In the early Middle Ages Podlaskie was disputed between the Kingdom of Poland, Ruthuania and Baltic tribes. After the Union between the Kingdom of Poland and the Duchy of Lithuania in 1385, Podlaskie became the central part of the Jagiellonian state with major trade routes from the Vistula towns to Vilnius crossing it. Beautiful Baroque palaces, churches and synagogues were built during the Polish-Lithuanian Commonwealth. Besides Roman and Greek Catholics, Orthodox and Jews, also the Moslem Tatars settled here since the 17th century. After the Third Partition of Poland in 1795 most of its territory was annexed by Prussia and Russia, but partly became independent as part of the Duchy of Warsaw between 1807-1815. After the Congress of Vienna it became part of the Kingdom of Poland, ruled by the Russian Tsar, or directly part of the Russian empire. After World War I Podlaskie became part of the Second Polish Republic, but was occupied by Nazi-Germany and the Soviet Union between 1939 and 1944. After World War II it again became part of Poland. Nowerdays it is situated quite in the east of the country, although it used to be in the center between the two capitals Kraków and Vilnuis during the Polish-Lithuanian Commonwealth.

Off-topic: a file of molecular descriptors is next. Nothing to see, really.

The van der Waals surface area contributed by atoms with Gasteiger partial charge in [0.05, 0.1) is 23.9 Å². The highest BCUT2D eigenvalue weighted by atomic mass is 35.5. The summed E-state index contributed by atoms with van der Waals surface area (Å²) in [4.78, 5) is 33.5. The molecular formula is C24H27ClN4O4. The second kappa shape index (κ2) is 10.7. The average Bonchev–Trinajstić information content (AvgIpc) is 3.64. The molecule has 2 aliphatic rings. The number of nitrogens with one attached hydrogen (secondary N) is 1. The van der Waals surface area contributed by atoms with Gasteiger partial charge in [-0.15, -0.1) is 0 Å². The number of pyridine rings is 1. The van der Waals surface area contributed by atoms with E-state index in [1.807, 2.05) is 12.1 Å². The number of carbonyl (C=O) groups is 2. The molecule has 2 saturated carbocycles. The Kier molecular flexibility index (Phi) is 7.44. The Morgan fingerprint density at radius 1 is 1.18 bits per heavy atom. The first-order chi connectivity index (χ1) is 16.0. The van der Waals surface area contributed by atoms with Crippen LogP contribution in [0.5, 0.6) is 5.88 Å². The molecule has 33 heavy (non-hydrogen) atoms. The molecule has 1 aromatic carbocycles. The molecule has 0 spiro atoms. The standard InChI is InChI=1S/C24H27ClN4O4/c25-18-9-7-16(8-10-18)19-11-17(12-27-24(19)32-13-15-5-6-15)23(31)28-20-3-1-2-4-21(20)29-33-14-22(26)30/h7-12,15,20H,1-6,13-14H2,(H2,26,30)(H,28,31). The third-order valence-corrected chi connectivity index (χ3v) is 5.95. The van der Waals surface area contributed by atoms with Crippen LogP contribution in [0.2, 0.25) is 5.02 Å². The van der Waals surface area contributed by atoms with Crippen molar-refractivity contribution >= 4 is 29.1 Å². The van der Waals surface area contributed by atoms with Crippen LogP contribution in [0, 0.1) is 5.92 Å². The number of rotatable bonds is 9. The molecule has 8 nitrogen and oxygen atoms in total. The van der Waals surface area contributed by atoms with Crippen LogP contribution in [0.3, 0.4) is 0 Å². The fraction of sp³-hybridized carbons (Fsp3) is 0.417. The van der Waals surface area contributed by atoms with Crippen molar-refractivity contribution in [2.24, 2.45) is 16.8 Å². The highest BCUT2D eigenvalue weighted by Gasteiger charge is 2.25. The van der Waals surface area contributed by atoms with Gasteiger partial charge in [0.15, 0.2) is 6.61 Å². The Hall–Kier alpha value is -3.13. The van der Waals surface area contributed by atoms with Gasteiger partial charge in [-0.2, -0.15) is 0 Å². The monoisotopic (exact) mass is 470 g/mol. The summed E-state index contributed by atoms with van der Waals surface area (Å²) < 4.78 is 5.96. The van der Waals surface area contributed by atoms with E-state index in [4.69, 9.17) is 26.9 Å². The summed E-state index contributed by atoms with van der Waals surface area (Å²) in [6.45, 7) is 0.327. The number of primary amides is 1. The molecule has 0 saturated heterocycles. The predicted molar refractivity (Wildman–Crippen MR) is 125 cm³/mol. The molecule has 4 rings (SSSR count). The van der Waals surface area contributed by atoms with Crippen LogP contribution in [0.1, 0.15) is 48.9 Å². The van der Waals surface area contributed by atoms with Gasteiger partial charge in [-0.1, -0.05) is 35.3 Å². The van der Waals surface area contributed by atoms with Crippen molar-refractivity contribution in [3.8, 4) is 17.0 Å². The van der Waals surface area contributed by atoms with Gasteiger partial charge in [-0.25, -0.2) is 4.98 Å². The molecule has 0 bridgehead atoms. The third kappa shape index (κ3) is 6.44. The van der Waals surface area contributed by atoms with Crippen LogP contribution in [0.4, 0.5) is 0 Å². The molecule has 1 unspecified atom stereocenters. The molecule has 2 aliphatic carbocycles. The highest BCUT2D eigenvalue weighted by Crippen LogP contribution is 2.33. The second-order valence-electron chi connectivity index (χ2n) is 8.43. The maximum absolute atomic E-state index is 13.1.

Podlaskie boarders two other Polish voivodships